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CRS' Best Photos of 2019

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Through The Lens of Our Photographers 2019 

Welcome to year four of Through the Lens of Our Photographers—the CRS Storytelling Lab’s annual "best of” photo gallery. Photography is CRS’s primary form of storytelling, and the images we use reflect our longstanding efforts to uphold human dignity wherever our work takes us. We are grateful for the outstanding photographers—visual storytellers—who help us achieve that. Here are some of their best images from 2019—enjoy!

Thank you for supporting our work and CRS.

Phil Laubner – CRS Photo Editor
Lauren Carroll – CRS Photo Coordinator

India

Photo by Jennifer Hardy

India

Phil: "I love the counter-balance and complimenting colors of the main subject and the person walking in the background. I also like the diagonal line of the road that leads to the open smile of our subject, Manjulata Routray. Here, she’s pictured in the vegetable garden that she relied on after Cyclone Fani drove food prices higher in her local market."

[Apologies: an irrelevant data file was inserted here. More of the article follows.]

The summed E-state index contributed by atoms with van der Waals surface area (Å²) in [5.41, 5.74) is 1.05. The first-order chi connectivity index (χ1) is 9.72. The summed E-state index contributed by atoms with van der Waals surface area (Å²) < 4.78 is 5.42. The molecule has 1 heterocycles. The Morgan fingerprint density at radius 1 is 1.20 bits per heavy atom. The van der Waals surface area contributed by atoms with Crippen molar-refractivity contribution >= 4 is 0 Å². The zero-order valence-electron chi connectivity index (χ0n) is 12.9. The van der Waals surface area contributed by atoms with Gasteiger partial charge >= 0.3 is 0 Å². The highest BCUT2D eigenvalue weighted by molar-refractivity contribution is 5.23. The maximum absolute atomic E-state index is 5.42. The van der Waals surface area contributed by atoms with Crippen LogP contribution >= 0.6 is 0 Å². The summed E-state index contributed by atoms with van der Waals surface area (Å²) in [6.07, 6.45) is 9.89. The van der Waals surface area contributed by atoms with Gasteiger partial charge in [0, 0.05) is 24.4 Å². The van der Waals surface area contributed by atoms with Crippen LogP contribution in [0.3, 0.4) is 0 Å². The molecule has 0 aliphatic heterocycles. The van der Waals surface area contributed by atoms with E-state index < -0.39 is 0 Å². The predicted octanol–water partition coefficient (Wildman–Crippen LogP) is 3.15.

Lauren: "I agree, those colors are really striking together. Beyond being beautiful, the lush, vibrant colors give a sense of bounty and happiness."

Jen Hardy: "I loved meeting this woman! She saw me photographing her neighbor’s garden and she was so excited to show me her garden that she had replanted just a couple of days after Cyclone Fani destroyed it. She also picked a bunch of okra and cooked it for me—she wanted to show how good it was!"

Learn about CRS’ emergency response and recovery programming. 

Follow Jen on Instagram.
 

Tanzania

Photo by Will Baxter/CRS

Tanzania

Lauren: "I was attracted to this photo because of the contrast between this mundane, every day activity of cooking a meal with the beautiful quality of light and rich colors. These women provide for their families, a thankless job at times which is done without a second thought. The light streaming through the window accentuates the quiet, unspoken beauty in this task—it means health, survival and life for their families and future generations."